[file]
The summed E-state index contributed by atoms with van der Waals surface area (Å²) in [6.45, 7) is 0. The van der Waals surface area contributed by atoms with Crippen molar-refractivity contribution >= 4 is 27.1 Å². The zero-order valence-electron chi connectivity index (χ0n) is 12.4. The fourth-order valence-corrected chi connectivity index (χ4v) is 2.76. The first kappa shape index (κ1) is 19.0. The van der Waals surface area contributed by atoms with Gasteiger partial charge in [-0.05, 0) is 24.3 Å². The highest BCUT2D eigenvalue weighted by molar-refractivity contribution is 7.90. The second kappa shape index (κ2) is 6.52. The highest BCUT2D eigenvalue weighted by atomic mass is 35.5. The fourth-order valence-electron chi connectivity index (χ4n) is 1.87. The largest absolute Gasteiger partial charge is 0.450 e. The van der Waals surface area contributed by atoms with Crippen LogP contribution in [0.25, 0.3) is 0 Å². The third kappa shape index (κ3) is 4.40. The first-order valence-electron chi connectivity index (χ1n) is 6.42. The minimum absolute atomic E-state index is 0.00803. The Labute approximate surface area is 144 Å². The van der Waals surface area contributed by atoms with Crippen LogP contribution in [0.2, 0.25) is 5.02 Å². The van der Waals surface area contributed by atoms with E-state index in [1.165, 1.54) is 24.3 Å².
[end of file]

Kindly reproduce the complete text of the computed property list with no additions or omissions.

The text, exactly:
The summed E-state index contributed by atoms with van der Waals surface area (Å²) in [6.45, 7) is 0. The van der Waals surface area contributed by atoms with Crippen molar-refractivity contribution >= 4 is 27.1 Å². The zero-order valence-electron chi connectivity index (χ0n) is 12.4. The fourth-order valence-corrected chi connectivity index (χ4v) is 2.76. The first kappa shape index (κ1) is 19.0. The van der Waals surface area contributed by atoms with Gasteiger partial charge in [-0.05, 0) is 24.3 Å². The highest BCUT2D eigenvalue weighted by molar-refractivity contribution is 7.90. The second kappa shape index (κ2) is 6.52. The highest BCUT2D eigenvalue weighted by atomic mass is 35.5. The fourth-order valence-electron chi connectivity index (χ4n) is 1.87. The largest absolute Gasteiger partial charge is 0.450 e. The van der Waals surface area contributed by atoms with Crippen LogP contribution in [0.25, 0.3) is 0 Å². The third kappa shape index (κ3) is 4.40. The first-order valence-electron chi connectivity index (χ1n) is 6.42. The minimum absolute atomic E-state index is 0.00803. The Labute approximate surface area is 144 Å². The van der Waals surface area contributed by atoms with Crippen LogP contribution in [0.2, 0.25) is 5.02 Å². The van der Waals surface area contributed by atoms with E-state index in [1.165, 1.54) is 24.3 Å².